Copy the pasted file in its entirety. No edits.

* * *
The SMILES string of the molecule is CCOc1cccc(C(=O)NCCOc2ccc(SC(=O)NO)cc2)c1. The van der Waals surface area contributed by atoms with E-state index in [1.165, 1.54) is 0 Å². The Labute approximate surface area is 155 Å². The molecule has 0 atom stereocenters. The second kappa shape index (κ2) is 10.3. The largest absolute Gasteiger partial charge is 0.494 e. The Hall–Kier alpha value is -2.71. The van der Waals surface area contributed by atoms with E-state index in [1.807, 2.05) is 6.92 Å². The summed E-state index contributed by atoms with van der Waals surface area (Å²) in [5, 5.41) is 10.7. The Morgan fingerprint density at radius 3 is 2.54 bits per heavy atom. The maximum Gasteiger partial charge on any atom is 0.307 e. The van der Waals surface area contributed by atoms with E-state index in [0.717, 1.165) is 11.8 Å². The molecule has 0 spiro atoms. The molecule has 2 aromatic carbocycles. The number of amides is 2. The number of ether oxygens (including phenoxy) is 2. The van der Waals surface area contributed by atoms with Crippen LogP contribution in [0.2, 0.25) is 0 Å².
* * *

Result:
The SMILES string of the molecule is CCOc1cccc(C(=O)NCCOc2ccc(SC(=O)NO)cc2)c1. The van der Waals surface area contributed by atoms with E-state index in [1.165, 1.54) is 0 Å². The Labute approximate surface area is 155 Å². The molecule has 0 atom stereocenters. The second kappa shape index (κ2) is 10.3. The largest absolute Gasteiger partial charge is 0.494 e. The Hall–Kier alpha value is -2.71. The van der Waals surface area contributed by atoms with E-state index in [1.807, 2.05) is 6.92 Å². The summed E-state index contributed by atoms with van der Waals surface area (Å²) in [5, 5.41) is 10.7. The Morgan fingerprint density at radius 3 is 2.54 bits per heavy atom. The maximum Gasteiger partial charge on any atom is 0.307 e. The van der Waals surface area contributed by atoms with E-state index in [0.717, 1.165) is 11.8 Å². The molecule has 0 spiro atoms. The molecule has 2 aromatic carbocycles. The number of amides is 2. The number of ether oxygens (including phenoxy) is 2. The van der Waals surface area contributed by atoms with Crippen LogP contribution in [0.2, 0.25) is 0 Å².